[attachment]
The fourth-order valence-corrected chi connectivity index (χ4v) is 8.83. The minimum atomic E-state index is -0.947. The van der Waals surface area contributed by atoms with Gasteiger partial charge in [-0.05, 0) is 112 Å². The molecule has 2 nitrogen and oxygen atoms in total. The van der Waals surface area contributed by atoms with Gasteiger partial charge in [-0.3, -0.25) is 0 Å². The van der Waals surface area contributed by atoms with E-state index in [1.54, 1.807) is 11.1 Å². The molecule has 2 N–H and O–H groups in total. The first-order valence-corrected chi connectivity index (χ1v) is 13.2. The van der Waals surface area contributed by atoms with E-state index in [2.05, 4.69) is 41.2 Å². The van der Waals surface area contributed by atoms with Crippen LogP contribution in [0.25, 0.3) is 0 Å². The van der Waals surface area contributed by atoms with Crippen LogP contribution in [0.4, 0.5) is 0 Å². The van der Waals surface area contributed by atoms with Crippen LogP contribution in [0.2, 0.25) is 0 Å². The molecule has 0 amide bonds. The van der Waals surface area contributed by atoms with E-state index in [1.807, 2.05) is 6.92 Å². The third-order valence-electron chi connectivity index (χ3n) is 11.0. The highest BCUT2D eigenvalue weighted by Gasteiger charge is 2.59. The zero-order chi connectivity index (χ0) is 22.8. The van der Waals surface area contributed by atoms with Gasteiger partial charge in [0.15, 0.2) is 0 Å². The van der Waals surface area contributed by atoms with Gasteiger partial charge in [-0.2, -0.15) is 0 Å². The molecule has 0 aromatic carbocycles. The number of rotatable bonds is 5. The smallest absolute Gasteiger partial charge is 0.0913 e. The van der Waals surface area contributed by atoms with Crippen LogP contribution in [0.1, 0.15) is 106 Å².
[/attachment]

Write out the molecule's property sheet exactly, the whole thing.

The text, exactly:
The fourth-order valence-corrected chi connectivity index (χ4v) is 8.83. The minimum atomic E-state index is -0.947. The van der Waals surface area contributed by atoms with Gasteiger partial charge in [-0.05, 0) is 112 Å². The molecule has 2 nitrogen and oxygen atoms in total. The van der Waals surface area contributed by atoms with Gasteiger partial charge in [-0.3, -0.25) is 0 Å². The van der Waals surface area contributed by atoms with E-state index in [1.54, 1.807) is 11.1 Å². The molecule has 2 N–H and O–H groups in total. The first-order valence-corrected chi connectivity index (χ1v) is 13.2. The van der Waals surface area contributed by atoms with E-state index in [2.05, 4.69) is 41.2 Å². The van der Waals surface area contributed by atoms with Crippen LogP contribution in [0.25, 0.3) is 0 Å². The van der Waals surface area contributed by atoms with Crippen LogP contribution in [0.4, 0.5) is 0 Å². The van der Waals surface area contributed by atoms with Crippen LogP contribution in [0.2, 0.25) is 0 Å². The molecule has 0 amide bonds. The van der Waals surface area contributed by atoms with E-state index in [1.807, 2.05) is 6.92 Å². The third-order valence-electron chi connectivity index (χ3n) is 11.0. The highest BCUT2D eigenvalue weighted by Gasteiger charge is 2.59. The zero-order chi connectivity index (χ0) is 22.8. The van der Waals surface area contributed by atoms with Gasteiger partial charge in [0.15, 0.2) is 0 Å². The van der Waals surface area contributed by atoms with Gasteiger partial charge in [-0.2, -0.15) is 0 Å². The molecule has 0 aromatic carbocycles. The number of rotatable bonds is 5. The smallest absolute Gasteiger partial charge is 0.0913 e. The van der Waals surface area contributed by atoms with Crippen LogP contribution in [0.1, 0.15) is 106 Å².